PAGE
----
CORVALLIS - University of Texas professor John Hoberman will lecture Feb. 8 at Oregon State University on ancient Jewish law and tradition that regulated the human body - and how modern anti-Semitism "racialized and stigmatized" the Jewish body.
Hoberman's talk, "The Jew's Body as Religious and Cultural Text," will begin at 4 p.m. in OSU's Memorial Union Room 206. It is free and open to the public.
The lecture is the third in a series of six talks focusing on the theme, "Religion and the Body." The series is sponsored by the Horning endowment at OSU.
In his lecture, Hoberman will explore how ancient Jewish law regulated the human body by prescribing norms regarding diet, ritual purity, the treatment of the dead, corporal punishment, sexual relations, and the corporeal perfection of priests.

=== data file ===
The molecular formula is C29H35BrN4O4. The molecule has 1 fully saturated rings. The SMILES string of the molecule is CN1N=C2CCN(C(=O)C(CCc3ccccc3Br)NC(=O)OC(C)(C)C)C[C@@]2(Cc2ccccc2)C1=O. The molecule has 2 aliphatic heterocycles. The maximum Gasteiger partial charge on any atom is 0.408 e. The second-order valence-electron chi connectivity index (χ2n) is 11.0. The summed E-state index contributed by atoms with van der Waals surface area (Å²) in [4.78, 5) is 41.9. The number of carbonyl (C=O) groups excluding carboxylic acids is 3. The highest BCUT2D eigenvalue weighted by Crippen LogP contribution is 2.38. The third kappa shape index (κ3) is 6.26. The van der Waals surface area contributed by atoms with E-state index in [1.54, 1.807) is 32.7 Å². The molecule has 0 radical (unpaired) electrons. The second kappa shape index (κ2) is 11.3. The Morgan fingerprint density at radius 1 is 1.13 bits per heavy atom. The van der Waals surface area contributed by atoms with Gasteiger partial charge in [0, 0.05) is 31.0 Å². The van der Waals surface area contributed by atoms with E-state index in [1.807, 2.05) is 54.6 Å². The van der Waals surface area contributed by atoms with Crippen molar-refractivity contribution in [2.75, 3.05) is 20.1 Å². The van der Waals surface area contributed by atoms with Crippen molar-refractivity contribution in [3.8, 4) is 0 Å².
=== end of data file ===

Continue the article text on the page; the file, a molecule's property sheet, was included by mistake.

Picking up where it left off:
Contemporary American Jews still experience the residual effects of a "profoundly hostile racial folklore that estranged Jews from their own bodies," Hoberman says, yet they also retain cultural norms that preserve ancient Hebrew teachings about how Jews should respect the body as God's creation.
Hoberman is a professor of history in the Department of Germanic Studies at the University of Texas, Austin. He previously was on the faculty at Harvard University and the University of Chicago. He is a nationally recognized expert in sport studies and the history and cultural analysis of race.
He has written several books, including "Sport and Political Ideology" and "Darwin's Athletes: How Sport has Damaged Black America and Preserved the Myth of Race."